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Chinese Embassy Steps in to Help Stranded Workers Get back Home
Some 32 villagers from Pingtan County in East China's Fujian Province suddenly "disappeared'' in Malaysia from June 11 and had not been heard from, the Southeast Express reported Monday.

"We've not had any information from my brother for several days. Please help them,'' a woman with the surname Weng in Pingtan County told a local newspaper on June 19.

Hundreds of Chinese laborers, conned into parting with their hard-won savings by the promise of work in Malaysia, have found themselves stranded.

But not only were there no jobs on offer when they arrived, the 300 or so discovered that they are not legally allowed to work in the country, according to Lu Yueke, a counselor with the Chinese Embassy in Malaysia.

Some of those caught up in the labor scam paid up to 150,000 yuan (US$18,000) to agent intermediaries, Lu said.

On Monday the Chinese Embassy in Malaysia confirmed that they are in contact with local immigration departments to arrange for those affected to be repatriated.

The majority of the would-be workers are from the provinces of Fujian, Jiangsu, Zhejiang and Shandong, Lu said.

After paying 38,500 yuan (US$4,600) service charge to go-betweens, Weng's elder brother and 31 other villagers set off for Malaysia on March 21.

The villagers had been promised by intermediaries Wang Yonggui and You Degen, that they could make fortune in Malaysia.

The laborers dream was quickly dashed and they discovered the reality of their situation.

Following the disappearance of the laborers, the two intermediaries at first denied any knowledge of their whereabouts. They later admitted the laborers had been put into a refugee camp by local police, reported the newspaper.

The Chinese Embassy has been in contact with the local Malaysian police bureau and confirmed that all the 32 Fujian laborers are being detained by the authorities.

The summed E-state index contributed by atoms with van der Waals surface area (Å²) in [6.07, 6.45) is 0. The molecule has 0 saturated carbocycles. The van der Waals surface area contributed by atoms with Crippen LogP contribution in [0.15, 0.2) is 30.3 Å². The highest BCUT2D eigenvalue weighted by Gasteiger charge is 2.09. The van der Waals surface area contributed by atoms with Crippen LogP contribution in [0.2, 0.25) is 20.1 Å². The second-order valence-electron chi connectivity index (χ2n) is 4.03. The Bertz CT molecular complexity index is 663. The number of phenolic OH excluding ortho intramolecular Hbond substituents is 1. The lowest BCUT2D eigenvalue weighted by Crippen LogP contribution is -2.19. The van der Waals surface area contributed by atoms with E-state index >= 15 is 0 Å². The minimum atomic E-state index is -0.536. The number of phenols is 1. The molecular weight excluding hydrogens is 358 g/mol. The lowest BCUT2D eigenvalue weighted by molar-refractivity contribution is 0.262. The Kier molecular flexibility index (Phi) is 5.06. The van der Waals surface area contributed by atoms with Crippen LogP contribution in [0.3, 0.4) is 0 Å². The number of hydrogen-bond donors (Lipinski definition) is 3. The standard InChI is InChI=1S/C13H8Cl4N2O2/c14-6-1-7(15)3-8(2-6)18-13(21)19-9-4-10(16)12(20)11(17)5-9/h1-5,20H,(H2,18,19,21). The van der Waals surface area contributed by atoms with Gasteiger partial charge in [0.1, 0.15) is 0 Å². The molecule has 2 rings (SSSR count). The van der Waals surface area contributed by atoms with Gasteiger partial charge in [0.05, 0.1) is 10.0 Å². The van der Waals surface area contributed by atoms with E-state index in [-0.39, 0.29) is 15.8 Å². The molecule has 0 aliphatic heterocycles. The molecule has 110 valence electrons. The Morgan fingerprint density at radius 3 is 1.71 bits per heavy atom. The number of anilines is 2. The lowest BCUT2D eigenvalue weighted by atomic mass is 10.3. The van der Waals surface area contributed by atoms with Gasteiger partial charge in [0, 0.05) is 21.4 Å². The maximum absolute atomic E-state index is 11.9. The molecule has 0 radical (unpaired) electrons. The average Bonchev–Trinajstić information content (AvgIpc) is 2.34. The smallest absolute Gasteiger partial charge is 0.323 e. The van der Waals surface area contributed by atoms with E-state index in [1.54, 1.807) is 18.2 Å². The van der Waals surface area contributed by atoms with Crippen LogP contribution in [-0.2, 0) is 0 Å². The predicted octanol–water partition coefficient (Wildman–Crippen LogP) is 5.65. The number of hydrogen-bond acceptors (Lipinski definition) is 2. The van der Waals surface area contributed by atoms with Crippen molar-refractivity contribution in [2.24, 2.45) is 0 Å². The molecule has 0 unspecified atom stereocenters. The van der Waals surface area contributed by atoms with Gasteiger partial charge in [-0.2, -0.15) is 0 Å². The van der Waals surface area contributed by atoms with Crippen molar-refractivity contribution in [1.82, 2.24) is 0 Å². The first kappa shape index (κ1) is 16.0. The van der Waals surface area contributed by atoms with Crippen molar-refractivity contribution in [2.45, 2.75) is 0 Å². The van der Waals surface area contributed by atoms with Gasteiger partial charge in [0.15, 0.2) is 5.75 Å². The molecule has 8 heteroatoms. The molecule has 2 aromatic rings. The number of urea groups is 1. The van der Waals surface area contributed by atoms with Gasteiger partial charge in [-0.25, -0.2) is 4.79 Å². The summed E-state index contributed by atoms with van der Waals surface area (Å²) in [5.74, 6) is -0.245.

The embassy will arrange for a group of laborers to return home to Shandong and Jiangsu tomorrow, said Lu.

Adding: "Then we will make arrangements to help those Fujian laborers to return home.''

"Diplomatic efforts are continuing to help out the stranded laborers,'' said an official with the Ministry of Foreign Affairs, who declined to be named and reiterated the warning that Malaysia has not opened its labor market, a fact which was publicized on the ministry's website a long time ago.

All those people who seek to work abroad must think carefully and study the labor laws and policies in those countries before acting, he added.

For their part those acting as intermediaries and who organize Chinese laborers to work abroad should provide honest and reliable information, said the official.

The illegal organization of laborers to work overseas has surged in recent years, especially in the coastal areas where foreign trade is booming.

According to China's law on exit-entry across borders, those who illegally organize others to leave the country face jail terms of between two and seven years and fines.

Those convicted of the most serious violations of the law, however, could be sentenced to even longer terms of imprisonment, said Huang Linfeng, a lawyer in Fujian Province.

(China Daily June 24, 2003)

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